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Rewriting conservation landscapes: protected areas and glacial retreat in the high Andes
- Rasmussen, Mattias Borg
- Regional environmental change 2019 v.19 no.5 pp. 1371-1385
- Anthropocene epoch, anthropology, climate change, conservation areas, endangered species, glaciation, glaciers, interviews, landscapes, national parks, tourists, Andes region, Peru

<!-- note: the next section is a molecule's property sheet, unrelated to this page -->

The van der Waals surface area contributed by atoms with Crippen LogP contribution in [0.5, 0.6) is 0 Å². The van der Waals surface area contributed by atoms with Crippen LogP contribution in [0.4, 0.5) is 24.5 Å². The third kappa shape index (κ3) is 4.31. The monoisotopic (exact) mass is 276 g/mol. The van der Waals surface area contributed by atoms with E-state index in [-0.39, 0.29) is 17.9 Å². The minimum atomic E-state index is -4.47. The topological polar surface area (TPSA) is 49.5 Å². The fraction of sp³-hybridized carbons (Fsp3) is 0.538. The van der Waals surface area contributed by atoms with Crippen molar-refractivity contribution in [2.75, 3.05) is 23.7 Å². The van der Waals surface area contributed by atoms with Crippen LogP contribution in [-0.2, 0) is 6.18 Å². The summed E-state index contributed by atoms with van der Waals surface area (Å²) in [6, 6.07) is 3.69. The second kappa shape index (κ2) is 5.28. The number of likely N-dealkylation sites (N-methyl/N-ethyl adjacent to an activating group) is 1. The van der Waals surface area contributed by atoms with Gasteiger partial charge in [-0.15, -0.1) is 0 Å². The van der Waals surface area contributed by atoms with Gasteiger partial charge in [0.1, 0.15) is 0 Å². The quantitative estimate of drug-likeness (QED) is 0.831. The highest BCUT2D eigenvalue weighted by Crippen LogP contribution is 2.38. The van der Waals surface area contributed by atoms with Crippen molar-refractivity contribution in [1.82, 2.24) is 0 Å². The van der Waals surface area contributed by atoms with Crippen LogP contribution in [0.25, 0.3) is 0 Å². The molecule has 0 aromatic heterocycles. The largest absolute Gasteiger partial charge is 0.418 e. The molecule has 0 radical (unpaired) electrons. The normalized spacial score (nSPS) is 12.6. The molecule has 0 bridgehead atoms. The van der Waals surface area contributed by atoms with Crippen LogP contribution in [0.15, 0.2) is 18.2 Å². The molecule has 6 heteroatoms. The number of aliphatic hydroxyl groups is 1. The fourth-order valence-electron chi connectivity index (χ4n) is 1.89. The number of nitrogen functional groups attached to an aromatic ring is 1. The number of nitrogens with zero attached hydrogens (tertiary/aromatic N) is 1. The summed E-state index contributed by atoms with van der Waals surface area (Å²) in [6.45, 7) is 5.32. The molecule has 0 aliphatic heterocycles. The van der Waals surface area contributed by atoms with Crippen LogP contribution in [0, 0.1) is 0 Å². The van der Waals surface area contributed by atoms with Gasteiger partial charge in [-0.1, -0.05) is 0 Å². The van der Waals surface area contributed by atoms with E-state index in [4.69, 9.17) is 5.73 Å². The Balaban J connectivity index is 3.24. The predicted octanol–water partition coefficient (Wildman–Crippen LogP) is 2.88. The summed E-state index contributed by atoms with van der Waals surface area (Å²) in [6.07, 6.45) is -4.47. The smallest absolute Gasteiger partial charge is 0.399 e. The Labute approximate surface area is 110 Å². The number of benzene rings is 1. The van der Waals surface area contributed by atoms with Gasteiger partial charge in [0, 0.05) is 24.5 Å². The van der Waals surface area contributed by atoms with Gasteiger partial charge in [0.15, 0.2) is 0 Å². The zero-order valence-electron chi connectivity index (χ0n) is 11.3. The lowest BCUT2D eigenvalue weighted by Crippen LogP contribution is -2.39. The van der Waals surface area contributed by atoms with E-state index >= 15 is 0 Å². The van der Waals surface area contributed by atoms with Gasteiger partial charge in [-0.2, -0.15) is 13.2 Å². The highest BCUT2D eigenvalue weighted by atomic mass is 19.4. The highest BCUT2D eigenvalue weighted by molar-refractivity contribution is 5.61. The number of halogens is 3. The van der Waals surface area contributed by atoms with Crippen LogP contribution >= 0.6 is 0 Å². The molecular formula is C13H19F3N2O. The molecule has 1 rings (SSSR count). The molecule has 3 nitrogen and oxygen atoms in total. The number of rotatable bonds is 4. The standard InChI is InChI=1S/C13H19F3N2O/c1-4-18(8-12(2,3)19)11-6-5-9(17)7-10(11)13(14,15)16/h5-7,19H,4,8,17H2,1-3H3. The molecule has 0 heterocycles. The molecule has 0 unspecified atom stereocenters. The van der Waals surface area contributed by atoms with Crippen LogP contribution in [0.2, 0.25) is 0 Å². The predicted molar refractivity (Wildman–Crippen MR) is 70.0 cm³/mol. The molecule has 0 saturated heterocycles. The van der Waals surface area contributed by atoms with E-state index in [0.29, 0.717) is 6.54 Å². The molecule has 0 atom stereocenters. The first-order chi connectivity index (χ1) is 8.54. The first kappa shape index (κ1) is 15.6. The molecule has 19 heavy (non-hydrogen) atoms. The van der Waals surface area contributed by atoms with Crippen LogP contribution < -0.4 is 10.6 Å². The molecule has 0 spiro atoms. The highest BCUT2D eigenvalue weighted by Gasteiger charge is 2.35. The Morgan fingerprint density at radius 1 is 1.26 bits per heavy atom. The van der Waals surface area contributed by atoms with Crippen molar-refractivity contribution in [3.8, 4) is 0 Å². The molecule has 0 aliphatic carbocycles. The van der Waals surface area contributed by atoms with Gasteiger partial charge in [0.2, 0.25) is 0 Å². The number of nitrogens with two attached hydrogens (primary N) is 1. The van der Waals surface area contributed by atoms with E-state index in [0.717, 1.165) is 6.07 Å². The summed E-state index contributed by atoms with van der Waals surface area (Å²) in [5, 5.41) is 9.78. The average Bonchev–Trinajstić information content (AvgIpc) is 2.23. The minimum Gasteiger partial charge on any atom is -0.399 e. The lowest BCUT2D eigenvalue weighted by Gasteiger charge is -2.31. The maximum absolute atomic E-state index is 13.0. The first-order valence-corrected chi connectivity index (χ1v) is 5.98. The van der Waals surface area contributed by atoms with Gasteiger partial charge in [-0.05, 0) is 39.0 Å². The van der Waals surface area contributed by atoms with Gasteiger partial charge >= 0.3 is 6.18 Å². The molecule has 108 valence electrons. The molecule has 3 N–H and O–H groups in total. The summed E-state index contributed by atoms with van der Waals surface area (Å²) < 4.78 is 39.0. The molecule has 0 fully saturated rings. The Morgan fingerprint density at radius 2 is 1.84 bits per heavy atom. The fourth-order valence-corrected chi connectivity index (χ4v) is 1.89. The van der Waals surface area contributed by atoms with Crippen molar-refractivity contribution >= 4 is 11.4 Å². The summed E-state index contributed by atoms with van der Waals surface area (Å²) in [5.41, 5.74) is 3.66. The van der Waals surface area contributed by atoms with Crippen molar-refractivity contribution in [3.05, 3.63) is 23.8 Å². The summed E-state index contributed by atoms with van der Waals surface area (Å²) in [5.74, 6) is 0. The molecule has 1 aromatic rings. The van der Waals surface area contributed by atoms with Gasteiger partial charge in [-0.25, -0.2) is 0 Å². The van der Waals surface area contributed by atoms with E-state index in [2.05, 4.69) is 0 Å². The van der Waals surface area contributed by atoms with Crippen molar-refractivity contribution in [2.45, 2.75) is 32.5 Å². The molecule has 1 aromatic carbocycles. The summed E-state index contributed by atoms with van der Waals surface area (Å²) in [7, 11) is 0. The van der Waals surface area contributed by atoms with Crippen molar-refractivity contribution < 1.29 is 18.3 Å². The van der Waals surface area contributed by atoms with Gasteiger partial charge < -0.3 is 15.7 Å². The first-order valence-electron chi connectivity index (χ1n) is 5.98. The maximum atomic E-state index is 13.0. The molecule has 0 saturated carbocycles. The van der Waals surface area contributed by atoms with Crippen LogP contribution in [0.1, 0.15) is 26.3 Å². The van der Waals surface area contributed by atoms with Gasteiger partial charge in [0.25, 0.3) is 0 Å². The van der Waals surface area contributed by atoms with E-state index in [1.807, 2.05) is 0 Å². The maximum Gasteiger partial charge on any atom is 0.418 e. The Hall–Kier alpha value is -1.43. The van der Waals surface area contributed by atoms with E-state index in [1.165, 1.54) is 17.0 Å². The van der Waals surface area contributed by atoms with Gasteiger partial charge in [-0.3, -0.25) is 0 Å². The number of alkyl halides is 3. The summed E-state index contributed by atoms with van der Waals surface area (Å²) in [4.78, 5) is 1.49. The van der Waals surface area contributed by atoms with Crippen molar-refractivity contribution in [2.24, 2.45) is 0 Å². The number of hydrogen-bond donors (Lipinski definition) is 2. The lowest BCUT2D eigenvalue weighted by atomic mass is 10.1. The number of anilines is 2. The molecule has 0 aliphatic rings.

- Glacial retreat reveals the unsettling effects of anthropogenic climate change, and challenges deeply seated cultural ideas about static landscapes. Glaciers have thus emerged as key signifiers of environmental loss. Because they are the outcomes of Westernized visions of the relationship between nature and culture, protected areas are important sites for understanding how notions of the Anthropocene come to reshape ideas about the future of glaciated landscapes. This article explores one particular conservation initiative, that of the establishment of the tourist and educational facility known as the Route of Climate Change in Peru’s Huascarán National Park. It asks how we can understand the production of conservation landscapes in a context where the framing of glaciers as an endangered species denies their fluctuating dynamics and imparts to them a directionality toward irreversible change. Focusing on the contentious production of conservation landscapes through interaction between the park administration and a local community, the article is based on ethnographic fieldwork consisting of semi-structured interviews (48), informal conversations, and participant observation over multiple visits to the area between 2013 and 2015. The study finds that while the production of new conservation narratives certainly resituates the sites in time and place, it also produces uncertain environmental futures that may be molded to secure a rapprochement between park administrations and communities based on mutual alignment of conservation and community practices. It is thus argued that an underlying shift in orientation—from preserving what is to countering what might otherwise come to be—results in the production of new imaginaries about conservation landscapes that are both a condition and an outcome of protected area management in times of glacial retreat.